Marsha Blackburn’s two-minute video launching her campaign for U.S. Senate was carefully crafted to maximize both its offensiveness to liberals and its attractiveness to President Trump’s most die-hard devotees.
In the video, Rep. Blackburn (R-Tenn.) brags about her concealed carry permit, claims to be in favor of Trump’s “immigration ban,” despite the fact that the president never proposed any such thing (it was more a “Muslim ban”), and criticizes sitting Republican senators for acting “like Democrats or worse.”
It’s so over-the-top that I could almost imagine the video getting picked up by John Oliver, but now it appears that Blackburn, who identifies herself as a “hardcore, card-carrying Tennessee conservative,” will be getting plenty of free press for an entirely different reason.
In an email obtained by Politico, Twitter announced to Targeted Victory, the consulting firm running the Blackburn campaign’s social media, that while the ad would be allowed to remain on the website, the campaign would be blocked from paying to promote it.
In a video entirely composed of Deplorable-friendly mantras, it was Blackburn’s reference to having “fought Planned Parenthood and … stopped the sale of baby body parts” that Twitter considered to be a bridge too far.
Calling that section of the video “an inflammatory statement that is likely to evoke a strong negative reaction,” a Twitter employee assured Targeted Victory that the ban would be lifted if the offending quote were removed from the video.
Blackburn fired back with a Monday fundraising email claiming that she had been “censored for telling the truth” and with several tweets urging her supporters to join her in “standing up to Silicon Valley.”
Although I am absolutely not writing to make any sort of case for or against abortion, it is worth mentioning that this is not Twitter’s first dust-up with the pro-life movement.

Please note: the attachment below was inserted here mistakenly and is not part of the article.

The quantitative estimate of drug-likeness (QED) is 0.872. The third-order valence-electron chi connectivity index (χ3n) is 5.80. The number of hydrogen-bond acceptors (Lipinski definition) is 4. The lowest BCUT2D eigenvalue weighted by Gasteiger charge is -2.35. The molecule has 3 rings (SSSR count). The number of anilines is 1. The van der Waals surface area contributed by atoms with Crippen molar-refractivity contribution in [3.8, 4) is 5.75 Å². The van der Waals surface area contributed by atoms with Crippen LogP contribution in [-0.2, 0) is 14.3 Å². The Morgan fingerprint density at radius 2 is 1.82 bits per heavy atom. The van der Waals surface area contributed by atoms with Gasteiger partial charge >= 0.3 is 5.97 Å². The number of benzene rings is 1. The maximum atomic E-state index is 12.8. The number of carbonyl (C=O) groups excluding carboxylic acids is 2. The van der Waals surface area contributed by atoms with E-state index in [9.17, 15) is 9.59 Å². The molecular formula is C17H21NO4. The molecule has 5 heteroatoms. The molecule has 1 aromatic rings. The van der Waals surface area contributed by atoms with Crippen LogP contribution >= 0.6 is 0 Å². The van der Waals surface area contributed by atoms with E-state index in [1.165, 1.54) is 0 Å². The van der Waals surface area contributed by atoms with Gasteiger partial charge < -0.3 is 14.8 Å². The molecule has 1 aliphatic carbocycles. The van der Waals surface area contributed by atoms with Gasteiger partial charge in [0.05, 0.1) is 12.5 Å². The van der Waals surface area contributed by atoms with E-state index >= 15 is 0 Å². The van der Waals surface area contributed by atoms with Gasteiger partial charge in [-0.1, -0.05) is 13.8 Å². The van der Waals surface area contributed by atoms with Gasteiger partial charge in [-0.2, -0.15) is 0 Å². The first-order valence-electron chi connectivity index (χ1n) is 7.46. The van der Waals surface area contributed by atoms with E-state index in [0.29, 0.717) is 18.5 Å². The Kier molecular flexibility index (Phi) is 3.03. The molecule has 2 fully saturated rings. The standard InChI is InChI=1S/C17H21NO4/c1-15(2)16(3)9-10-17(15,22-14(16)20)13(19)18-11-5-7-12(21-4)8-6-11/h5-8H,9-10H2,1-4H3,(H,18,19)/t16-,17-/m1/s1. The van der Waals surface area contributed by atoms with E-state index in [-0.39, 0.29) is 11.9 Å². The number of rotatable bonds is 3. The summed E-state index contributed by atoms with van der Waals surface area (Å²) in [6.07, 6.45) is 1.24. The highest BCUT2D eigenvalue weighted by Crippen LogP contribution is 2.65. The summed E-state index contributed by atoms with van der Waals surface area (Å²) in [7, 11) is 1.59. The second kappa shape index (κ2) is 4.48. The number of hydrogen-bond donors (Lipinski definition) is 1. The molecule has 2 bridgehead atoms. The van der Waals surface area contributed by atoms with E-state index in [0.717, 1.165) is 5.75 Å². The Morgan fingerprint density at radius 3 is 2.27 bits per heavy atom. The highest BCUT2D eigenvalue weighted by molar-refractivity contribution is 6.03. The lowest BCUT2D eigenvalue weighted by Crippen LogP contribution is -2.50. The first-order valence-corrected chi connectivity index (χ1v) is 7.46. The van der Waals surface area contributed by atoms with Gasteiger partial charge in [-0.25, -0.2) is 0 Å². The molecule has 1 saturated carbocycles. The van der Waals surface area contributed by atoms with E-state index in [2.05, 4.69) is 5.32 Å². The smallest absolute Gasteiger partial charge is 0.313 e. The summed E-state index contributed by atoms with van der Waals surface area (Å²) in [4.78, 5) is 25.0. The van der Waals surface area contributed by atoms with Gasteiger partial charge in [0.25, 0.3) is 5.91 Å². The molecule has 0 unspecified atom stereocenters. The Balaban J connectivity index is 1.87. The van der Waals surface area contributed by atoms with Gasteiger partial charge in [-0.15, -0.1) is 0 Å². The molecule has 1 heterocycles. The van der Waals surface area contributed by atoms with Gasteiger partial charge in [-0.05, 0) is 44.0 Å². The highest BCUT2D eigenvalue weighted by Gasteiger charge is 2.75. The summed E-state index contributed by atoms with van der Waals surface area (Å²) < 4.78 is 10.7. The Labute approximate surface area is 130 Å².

Just last month, Lila Rose of the anti-abortion group Live Action accused Twitter of suppressing the organization’s ads and even asking it to make changes to its own website. Although some of these ads referenced the same questionably factual “baby parts” scandal Blackburn had alluded to, others were fairly typical and inoffensive pro-life messaging, including a picture of a fetus with the caption “I am not a potential human. I am a human with potential.”
Twitter’s advertiser policy states that ads should be “accurate” and should not include content designed to “offend or shock.” I could see graphic pictures of abortions or references to Planned Parenthood selling baby parts falling under these categories, but the extent of the censorship Live Action experienced clearly shows that Twitter is acting on a pro-choice political bias.
This is the same Twitter, by the way, that had no qualms about selling over $250,000 in ads to the conspiracy-peddling Kremlin propaganda organ Russia Today during the 2016 election and continues to allow them to advertise on the site to this day.
Twitter is a private company and has the right to block any content it chooses. As I’ve said before, if it’s not the government telling you to shut up, your First Amendment rights aren’t being violated. What concerns me is that Twitter’s attempt to suppress anti-abortion content and other right-wing messaging will only contribute to the vicious cycle that is our Trump-era political discourse.
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In her video, Rep. Blackburn claimed to be “politically incorrect and proud of it,” and her attempt at baiting the liberal establishment has clearly succeeded beyond her wildest dreams. We now begin a familiar pattern. Liberals applaud Twitter for shutting down lies and hate speech while Deplorables stoke their persecution complexes to a white heat, further fueling their mistrust of “elites” from Silicon Valley to the CNN newsroom.
If Twitter wants to keep both sides from becoming further entrenched, they’ll need to adopt an apolitical ad policy that acknowledges the difference between controversial and inflammatory while still enabling them to stop some moron from paying a few bucks to plaster genitalia across everyone’s screens. Following their current policy as written could be a start.